View of Delfzijl and Ems rivier, 1679
Methodology Spotlight

Baptism of Jacobus Haijkes

Today, we are looking at the baptismal entry of Jacobus, son of Haijke Jacobus (1798).

baptism entry for Jacobus, son of Haijke Jacobus
Dutch Reformed church (Delfzijl, Groningen, Netherlands), baptisms 1718-1811, page 337 (penciled), Jacobus, son of Haijke Jacobus (17 May 1798); “Zoeken op naam,” database with images, AlleGroningers ( viewed 16 May 2020), search results for Jacobus Delfzijl 1798.


On the 17th [of May 1798] a son of Haijke Jacobus and Christina Allardij, born on [blank] May and called Jacobus.

old map of the fortress Delfzijl (Groningen, Netherlands) by Hendrik Hofsnider in 1743
Map of the fortress of Delfzijl, Hendrik Hofsnider, 1743 (photo credits: Rijksmuseum, Amsterdam)


Delfzijl was an important town in the province of Groningen. Thanks to its geographical situation the town had control over the entrance of the Eems river (and therefore the port of Emden in Germany) and of the port and city of Groningen. During the Eighty Year’s War – when the Dutch provinces fought against Spain for independence – the town was fortified with five bastions. Visitors of the town can still recognize the old structure of the former fortress.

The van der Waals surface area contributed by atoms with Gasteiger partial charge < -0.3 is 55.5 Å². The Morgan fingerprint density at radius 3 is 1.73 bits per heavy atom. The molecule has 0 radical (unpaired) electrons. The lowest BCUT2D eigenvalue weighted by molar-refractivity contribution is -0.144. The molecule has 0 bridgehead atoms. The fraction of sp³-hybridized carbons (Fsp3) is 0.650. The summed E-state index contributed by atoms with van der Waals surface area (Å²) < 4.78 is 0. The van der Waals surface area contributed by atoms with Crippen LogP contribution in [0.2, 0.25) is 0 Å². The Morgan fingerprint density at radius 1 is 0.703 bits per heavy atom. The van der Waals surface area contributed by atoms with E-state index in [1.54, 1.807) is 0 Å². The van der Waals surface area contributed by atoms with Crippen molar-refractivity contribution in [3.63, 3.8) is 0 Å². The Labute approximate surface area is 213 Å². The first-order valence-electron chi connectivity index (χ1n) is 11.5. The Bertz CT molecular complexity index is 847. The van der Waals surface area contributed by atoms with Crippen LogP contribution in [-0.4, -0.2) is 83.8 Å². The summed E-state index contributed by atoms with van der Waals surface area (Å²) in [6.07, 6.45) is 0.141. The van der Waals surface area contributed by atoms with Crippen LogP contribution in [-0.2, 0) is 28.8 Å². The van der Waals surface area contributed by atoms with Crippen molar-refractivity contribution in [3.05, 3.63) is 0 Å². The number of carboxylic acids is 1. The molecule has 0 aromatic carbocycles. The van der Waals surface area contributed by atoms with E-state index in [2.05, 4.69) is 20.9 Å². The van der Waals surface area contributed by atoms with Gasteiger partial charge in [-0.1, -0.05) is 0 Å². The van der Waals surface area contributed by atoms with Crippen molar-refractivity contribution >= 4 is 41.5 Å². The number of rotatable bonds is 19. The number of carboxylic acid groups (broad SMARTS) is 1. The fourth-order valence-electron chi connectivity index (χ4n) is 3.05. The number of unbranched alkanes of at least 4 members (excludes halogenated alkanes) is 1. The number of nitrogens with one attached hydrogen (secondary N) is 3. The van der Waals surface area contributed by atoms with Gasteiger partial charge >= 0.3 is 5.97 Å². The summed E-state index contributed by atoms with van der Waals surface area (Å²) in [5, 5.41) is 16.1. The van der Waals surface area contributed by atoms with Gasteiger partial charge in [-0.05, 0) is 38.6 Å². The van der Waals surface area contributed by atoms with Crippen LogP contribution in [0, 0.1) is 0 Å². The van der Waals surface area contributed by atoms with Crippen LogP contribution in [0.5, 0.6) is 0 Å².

Haijke Jacobus lived in this northern town. He married Christina Allardij in 1797. A search for Haijke Jacobus in the database AlleGroningers does not yield any other results. It looks as if Haijke and his family only existed in the years 1797 and 1798. Why is that?

Name adoption

We often see that people cannot find family members before 1800. Their first idea is that the family existed of immigrants, who came from a different town, province or even country. In most cases that is not the reason. Many families in the northern provinces, like Groningen and Friesland, used patronymic names for a long time. When civil registration was introduced in 1811 they had to adopt a (fixed) family name. Some municipalities have special name adoption registers. If you cannot find your family name before 1811, it may be worth looking for your ancestor in one of these registers.

It is probably for this reason that Haijke (or Heike) was later called Hagedoorn. We find him with this name in marriage records of his children. These records also show that the family lived for a couple of years in Emden. Heike was a tailor and died in this German city.

What happened to Jacobus, who was baptized in Delfzijl in 1798? We did not find him (yet). Did he die young or did he move to Emden and died in this place? If you know more about Jacobus Haijkes (Hagedoorn), then please tell us!

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